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A Longitudinal Study Examining The Priming Effects of Music on Driving Anger, State Anger, and Negative-Valence Thoughts
Unformatted Document Text:  Violent Music 10 Bargh and Pietromonaco (1982) exposed participants to a single word, some of which were related to hostility. Unknowingly exposed to the word, participants read a brief description of a person and evaluated the individual. Researchers found participants exposed to more hostile words were inclined to negatively evaluate an individual than participants exposed to less hostile words. The message from this study directly relates to the aforementioned studies suggesting individuals exposed consciously or subconsciously to aggressive related content can be expected to display more aggressive-related content than individuals exposed to non-aggressive content. Jo and Berkowitz (1994) suggest, despite a shortage of research on radio and aggressive-related consequences, it is reasonable to assume radio depictions can activate negative thoughts and actions given the prevalence of violent music content. Such content has celebrated violent behaviors and acts and is well documented (Christenson & Roberts, 1998). In light of this shortcoming, Smith (1995) found that participants exposed to violent lyrics delivered longer shocks to a fictitious confederate than participants exposed to less violent lyrics. Similarly, Quick (2002) conducted an experiment measuring the effects of music (non-violent music with non-violent lyrics, violent music with no lyrics, and violent music with violent lyrics) on college students’ thoughts, state anger, driving anger, and levels of self-reported retaliation when confronted by a reckless driver. Quick discovered that respondents exposed to violent music with violent lyrics displayed the strongest state anger and number of aggressive than the other two conditions (Quick, 2002). On the contrary, Wanamaker and Reznikoff (1989) had subjects write a story about five ambiguous pictures while being exposed to either aggressive music with aggressive lyrics, aggressive music with non-aggressive lyrics, or

Authors: Quick, Brian.
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Violent Music
10
Bargh and Pietromonaco (1982) exposed participants to a single word, some of
which were related to hostility. Unknowingly exposed to the word, participants read a
brief description of a person and evaluated the individual. Researchers found participants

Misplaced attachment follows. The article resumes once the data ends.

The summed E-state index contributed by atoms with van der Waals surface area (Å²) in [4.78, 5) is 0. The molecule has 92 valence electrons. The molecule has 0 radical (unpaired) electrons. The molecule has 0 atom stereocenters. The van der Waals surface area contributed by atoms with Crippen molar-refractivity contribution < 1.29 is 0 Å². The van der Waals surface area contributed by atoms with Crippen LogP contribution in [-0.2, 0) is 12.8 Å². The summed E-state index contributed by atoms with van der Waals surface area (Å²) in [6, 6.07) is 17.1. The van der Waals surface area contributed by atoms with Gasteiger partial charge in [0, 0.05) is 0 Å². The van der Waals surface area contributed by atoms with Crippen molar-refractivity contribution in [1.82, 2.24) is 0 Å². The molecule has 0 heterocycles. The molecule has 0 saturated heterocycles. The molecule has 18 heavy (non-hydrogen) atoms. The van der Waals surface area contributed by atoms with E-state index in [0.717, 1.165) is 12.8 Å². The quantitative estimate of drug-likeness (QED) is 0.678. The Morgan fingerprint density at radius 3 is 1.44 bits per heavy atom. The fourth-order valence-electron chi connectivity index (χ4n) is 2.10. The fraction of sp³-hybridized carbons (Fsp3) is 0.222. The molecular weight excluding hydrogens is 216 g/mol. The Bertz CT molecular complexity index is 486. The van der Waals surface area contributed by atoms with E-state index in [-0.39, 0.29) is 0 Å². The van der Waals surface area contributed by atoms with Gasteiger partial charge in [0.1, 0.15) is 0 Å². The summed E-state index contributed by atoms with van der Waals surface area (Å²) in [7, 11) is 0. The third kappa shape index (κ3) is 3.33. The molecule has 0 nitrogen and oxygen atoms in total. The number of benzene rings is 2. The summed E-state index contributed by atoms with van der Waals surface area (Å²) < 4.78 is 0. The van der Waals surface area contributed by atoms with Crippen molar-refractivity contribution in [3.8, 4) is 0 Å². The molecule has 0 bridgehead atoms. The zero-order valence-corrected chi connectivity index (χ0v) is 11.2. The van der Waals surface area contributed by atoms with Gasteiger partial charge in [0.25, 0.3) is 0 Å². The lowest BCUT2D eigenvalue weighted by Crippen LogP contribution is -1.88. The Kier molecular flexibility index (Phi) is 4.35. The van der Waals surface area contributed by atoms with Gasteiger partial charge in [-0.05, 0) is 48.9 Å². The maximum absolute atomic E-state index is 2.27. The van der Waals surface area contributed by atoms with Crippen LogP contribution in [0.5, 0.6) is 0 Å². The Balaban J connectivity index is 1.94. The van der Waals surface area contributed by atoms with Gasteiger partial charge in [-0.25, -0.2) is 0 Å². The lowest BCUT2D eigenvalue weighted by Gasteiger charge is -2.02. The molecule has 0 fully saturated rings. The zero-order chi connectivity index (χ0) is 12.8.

exposed to more hostile words were inclined to negatively evaluate an individual than
participants exposed to less hostile words. The message from this study directly relates to
the aforementioned studies suggesting individuals exposed consciously or subconsciously
to aggressive related content can be expected to display more aggressive-related content
than individuals exposed to non-aggressive content.
Jo and Berkowitz (1994) suggest, despite a shortage of research on radio and
aggressive-related consequences, it is reasonable to assume radio depictions can activate
negative thoughts and actions given the prevalence of violent music content. Such
content has celebrated violent behaviors and acts and is well documented (Christenson &
Roberts, 1998). In light of this shortcoming, Smith (1995) found that participants exposed
to violent lyrics delivered longer shocks to a fictitious confederate than participants
exposed to less violent lyrics. Similarly, Quick (2002) conducted an experiment
measuring the effects of music (non-violent music with non-violent lyrics, violent music
with no lyrics, and violent music with violent lyrics) on college students’ thoughts, state
anger, driving anger, and levels of self-reported retaliation when confronted by a reckless
driver. Quick discovered that respondents exposed to violent music with violent lyrics
displayed the strongest state anger and number of aggressive than the other two
conditions (Quick, 2002). On the contrary, Wanamaker and Reznikoff (1989) had
subjects write a story about five ambiguous pictures while being exposed to either
aggressive music with aggressive lyrics, aggressive music with non-aggressive lyrics, or


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